The converted aircraft were known as the Lasco Lascowl. Both aircraft, still retaining their original names Diamond Bird and Love Bird, were chartered by an aerial survey expedition led by Australian explorer Donald Mackay. The expedition set off 23 May 1930 to carry out a 67,000-square-mile (170,000 km2) survey of central Australia. Both aircraft returned to Melbourne in July 1930 without a mishap each having flown more than 300 hours.
On Tuesday 17th June 1930 Captain Frank Neale was at the controls of a large ANEC III bi-plane called Love Bird as it bumped to a stop on a patch of sand and scrub not far from Uluru and he became the first person to land an aircraft near the spectacular Ayres Rock



Frank Neale’s aircraft, Love Bird (VH-UGF), was one of two that had been hired by entrepreneur Donald Mackay to survey a huge tract of unknown desert country north-west of Alice Springs. But what was Donald Mackay really doing here? Why was he spending his own money surveying the Great Sandy Desert for Australia’s Department of Works? Was he hoping to find the fabulous gold reef that lured Lewis Lasseter to his death in the Petermann Ranges? Or was it just public-spirited altruism? Donald Mackay found no gold — only huge areas of red sand and a dry salt-lake which bears his name today.
The two aircraft were then used on a service between Melbourne and Sydney. Love Bird crashed on 14 July 1931 at Temora and was destroyed in the fire which resulted. The last aircraft Diamond Bird was retired in June 1932 and later scrapped.
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Reply By: Member - Barry H (WA) - Sunday, Jan 24, 2016 at 14:51

Sunday, Jan 24, 2016 at 14:51
Great read as usual Doug, many thanks

Barry H
AnswerID: 595366

Reply By: Ron N - Sunday, Jan 24, 2016 at 15:09

Sunday, Jan 24, 2016 at 15:09
Thanks Doug, for another interesting Sunday history post.
The crash of Love Bird was quite tragic and was due entirely to structural failure.

There were several hundred witnesses watching at Temora as Love Bird circled the town at low altitude.
At least one of the watchers was an experienced pilot - Samuel Hecker - and Hecker gave evidence at the inquest that he observed the vertical stabiliser and rudder fall over backwards as the plane approached.
The aircraft immediately dived into the ground, and burst into flames.

One of the first men at the scene pulled the aircrafts mechanic, T. Rust from the fiery wreckage, but was unable to extract Capt J. Geddes due to the flames.
Geddes body was recovered after the fire was put out. The NSW Chief Medical Officer determined that the occupants more than likely died on impact, rather than being burnt alive.

A couple of the little-reported features of the crash was that some witnesses, just prior to the crash, had observed Rust had heroically left the cockpit and crawled along the fuselage, and was apparently trying to determine the reason for the rudder control problem, or repair the damage to the vertical stabiliser.

His efforts were in vain, as it was determined from evidence that escaped the fire, that a large piece of oregon timber that was the primary support for the vertical stabiliser, had fractured completely in flight, resulting in the VS and rudder breaking away completely.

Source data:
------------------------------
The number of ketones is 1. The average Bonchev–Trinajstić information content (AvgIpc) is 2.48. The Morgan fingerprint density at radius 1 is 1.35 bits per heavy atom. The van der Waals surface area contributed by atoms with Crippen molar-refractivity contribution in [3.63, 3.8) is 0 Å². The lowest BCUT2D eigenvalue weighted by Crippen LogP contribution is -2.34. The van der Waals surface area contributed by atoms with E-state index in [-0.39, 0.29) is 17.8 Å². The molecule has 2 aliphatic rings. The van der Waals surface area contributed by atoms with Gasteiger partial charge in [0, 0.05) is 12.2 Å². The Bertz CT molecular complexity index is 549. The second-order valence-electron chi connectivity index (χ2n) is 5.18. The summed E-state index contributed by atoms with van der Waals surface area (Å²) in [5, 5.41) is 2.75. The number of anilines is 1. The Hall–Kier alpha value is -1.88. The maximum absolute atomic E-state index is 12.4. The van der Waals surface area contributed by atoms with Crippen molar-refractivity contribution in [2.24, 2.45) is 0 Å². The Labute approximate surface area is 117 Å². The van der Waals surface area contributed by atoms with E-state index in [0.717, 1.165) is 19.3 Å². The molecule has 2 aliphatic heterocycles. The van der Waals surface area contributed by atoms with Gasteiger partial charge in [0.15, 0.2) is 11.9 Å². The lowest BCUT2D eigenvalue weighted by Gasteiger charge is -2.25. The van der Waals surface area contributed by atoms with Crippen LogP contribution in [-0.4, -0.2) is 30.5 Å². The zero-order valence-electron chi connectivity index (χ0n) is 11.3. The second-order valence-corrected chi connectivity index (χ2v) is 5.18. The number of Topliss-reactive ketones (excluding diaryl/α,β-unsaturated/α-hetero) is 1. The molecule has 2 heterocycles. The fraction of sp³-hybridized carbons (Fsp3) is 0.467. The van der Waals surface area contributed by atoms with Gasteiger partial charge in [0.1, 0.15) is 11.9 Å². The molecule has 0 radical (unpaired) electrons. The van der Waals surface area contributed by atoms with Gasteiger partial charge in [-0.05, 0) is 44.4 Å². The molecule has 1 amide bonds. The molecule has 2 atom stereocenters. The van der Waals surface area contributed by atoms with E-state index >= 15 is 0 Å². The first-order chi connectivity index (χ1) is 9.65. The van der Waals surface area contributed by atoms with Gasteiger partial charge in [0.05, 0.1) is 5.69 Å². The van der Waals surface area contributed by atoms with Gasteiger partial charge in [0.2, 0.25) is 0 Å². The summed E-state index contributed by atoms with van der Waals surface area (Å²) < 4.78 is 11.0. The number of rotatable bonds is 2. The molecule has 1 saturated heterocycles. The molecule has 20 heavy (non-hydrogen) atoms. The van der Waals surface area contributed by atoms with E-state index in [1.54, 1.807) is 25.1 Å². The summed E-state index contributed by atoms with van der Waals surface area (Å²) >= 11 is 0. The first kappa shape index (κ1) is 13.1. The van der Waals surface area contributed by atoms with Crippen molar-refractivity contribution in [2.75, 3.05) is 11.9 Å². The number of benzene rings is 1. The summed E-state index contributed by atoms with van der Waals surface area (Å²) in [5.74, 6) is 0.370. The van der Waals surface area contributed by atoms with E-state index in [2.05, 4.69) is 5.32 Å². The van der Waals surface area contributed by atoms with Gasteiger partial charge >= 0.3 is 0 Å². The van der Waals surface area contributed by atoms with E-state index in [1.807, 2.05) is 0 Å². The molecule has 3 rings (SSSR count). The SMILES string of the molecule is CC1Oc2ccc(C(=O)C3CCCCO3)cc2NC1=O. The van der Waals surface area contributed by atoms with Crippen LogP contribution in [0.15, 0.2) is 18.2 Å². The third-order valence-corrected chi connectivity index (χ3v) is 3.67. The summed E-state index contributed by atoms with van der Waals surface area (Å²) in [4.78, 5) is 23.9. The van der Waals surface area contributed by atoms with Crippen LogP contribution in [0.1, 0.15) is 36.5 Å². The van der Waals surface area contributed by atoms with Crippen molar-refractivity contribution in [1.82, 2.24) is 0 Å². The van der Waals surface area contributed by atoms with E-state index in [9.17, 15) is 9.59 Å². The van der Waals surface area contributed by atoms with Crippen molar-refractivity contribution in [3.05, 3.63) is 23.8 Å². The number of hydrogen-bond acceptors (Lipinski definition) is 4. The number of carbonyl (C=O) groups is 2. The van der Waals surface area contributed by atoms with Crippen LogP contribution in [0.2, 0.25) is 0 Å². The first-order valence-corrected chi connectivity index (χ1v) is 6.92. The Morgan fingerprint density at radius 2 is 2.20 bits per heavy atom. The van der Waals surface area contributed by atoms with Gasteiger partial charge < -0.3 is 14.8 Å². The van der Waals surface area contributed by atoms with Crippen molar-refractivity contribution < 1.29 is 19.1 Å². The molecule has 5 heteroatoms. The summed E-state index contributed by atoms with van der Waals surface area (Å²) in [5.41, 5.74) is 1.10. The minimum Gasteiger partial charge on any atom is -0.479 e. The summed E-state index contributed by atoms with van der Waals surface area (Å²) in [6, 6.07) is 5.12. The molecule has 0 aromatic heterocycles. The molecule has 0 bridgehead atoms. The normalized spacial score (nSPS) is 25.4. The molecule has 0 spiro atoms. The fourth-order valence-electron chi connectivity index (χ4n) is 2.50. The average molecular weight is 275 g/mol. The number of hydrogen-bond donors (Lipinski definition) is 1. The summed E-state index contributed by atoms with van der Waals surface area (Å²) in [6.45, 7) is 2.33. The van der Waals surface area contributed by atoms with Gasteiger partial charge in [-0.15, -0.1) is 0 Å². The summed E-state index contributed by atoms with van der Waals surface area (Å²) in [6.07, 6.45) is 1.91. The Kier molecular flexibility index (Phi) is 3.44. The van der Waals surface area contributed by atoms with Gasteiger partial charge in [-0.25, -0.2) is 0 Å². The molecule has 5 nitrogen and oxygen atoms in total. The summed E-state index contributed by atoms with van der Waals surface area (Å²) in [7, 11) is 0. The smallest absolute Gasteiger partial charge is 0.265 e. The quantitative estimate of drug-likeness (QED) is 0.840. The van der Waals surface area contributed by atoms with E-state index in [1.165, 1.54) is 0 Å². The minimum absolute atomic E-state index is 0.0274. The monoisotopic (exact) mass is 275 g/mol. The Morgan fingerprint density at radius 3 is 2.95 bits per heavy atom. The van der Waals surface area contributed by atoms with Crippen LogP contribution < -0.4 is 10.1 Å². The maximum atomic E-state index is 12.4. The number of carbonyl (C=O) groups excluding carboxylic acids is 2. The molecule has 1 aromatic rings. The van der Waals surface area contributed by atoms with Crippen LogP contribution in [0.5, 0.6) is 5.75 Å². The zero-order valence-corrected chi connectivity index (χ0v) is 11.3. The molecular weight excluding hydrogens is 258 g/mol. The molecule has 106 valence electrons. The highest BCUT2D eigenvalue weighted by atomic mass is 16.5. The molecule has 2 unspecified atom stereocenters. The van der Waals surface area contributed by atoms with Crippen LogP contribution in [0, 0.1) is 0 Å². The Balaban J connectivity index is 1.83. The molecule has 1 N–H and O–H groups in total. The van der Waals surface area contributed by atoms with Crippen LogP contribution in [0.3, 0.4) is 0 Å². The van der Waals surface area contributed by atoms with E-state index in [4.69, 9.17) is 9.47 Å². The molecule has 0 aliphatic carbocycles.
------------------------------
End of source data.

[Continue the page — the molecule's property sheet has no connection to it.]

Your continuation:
It was suspected that the oregon timber support had been fractured in a previous landing accident, and the damage had not been discovered.

Continued flying with the damaged oregon VS support post only ensured that it broke completely.
No doubt, if there had been passengers on board the aircraft, Rust would possibly have been recommended for a gallantry award.

The second curious feature of the crash was that Capt Geddes widow stated on at least two occasions just prior to the crash, that she knew her husband was in great danger on his flight.
When the telegram was delivered, advising her of the crash and the death of her husband, she told the telegram deliverer she already knew what the telegram contained - that it was advising her of her husbands death!

Two killed in fiery air crash

Mechanics courageous act

Inquiry finds broken rudder post led to air crash

A little more history on the "Birds" is available from the Ed Coates collection.

VH-UGF ("Love Bird")

G-AUEZ (later VH-UEZ)

Here is a very rare photo, possibly the only surviving photo - of G-AUFC ("Satin Bird").
This aircraft is the one that was very badly damaged on 27 Dec 1927, and which was never modified or rebuilt, being scrapped and SOR during 1929.

G-AUFC ("Satin Bird")

The large PDF file below provides an extensive and sometimes amusing history of aviation at Fishermens Bend.
From page 10 to page 28, the history of "Jimmy" Larkin and the Larkin Aircraft Co are covered in extensive detail.
Unfortunately, what should have been a range of rare and good photos of Larkin aircraft have been reproduced in the file in a very poor-quality resolution.

Fishermens Bend - A centre of Australian Aviation

The bloke who oversaw the major modification of the 2 ANEC aircraft, in the conversion to Larkin Lascowls, was one William Stancliffe Shackleton, a British engineer.
The performance of the original ANEC's fitted with the RR engines, was "leisurely", to say the least, with a cruise speed of 77mph! (67 knots).

In an interesting twist, W.S. Shackleton - who originally designed the ANEC aircraft - emigrated to Australia in early 1928 due to poor health - whereby he was promptly re-employed by Larkin to design the Larkin aircraft, and to re-design the ANEC's.

William Stancliffe Shackleton

Cheers, Ron.
AnswerID: 595367

Follow Up By: Member - Graeme W (NSW) - Sunday, Jan 24, 2016 at 19:09

Sunday, Jan 24, 2016 at 19:09
There's also this link to the Lasco Lascoter aircraft mentioned above. Only one built, but modern looking for the time.

VH-UKT Lasco Lascoter

Graeme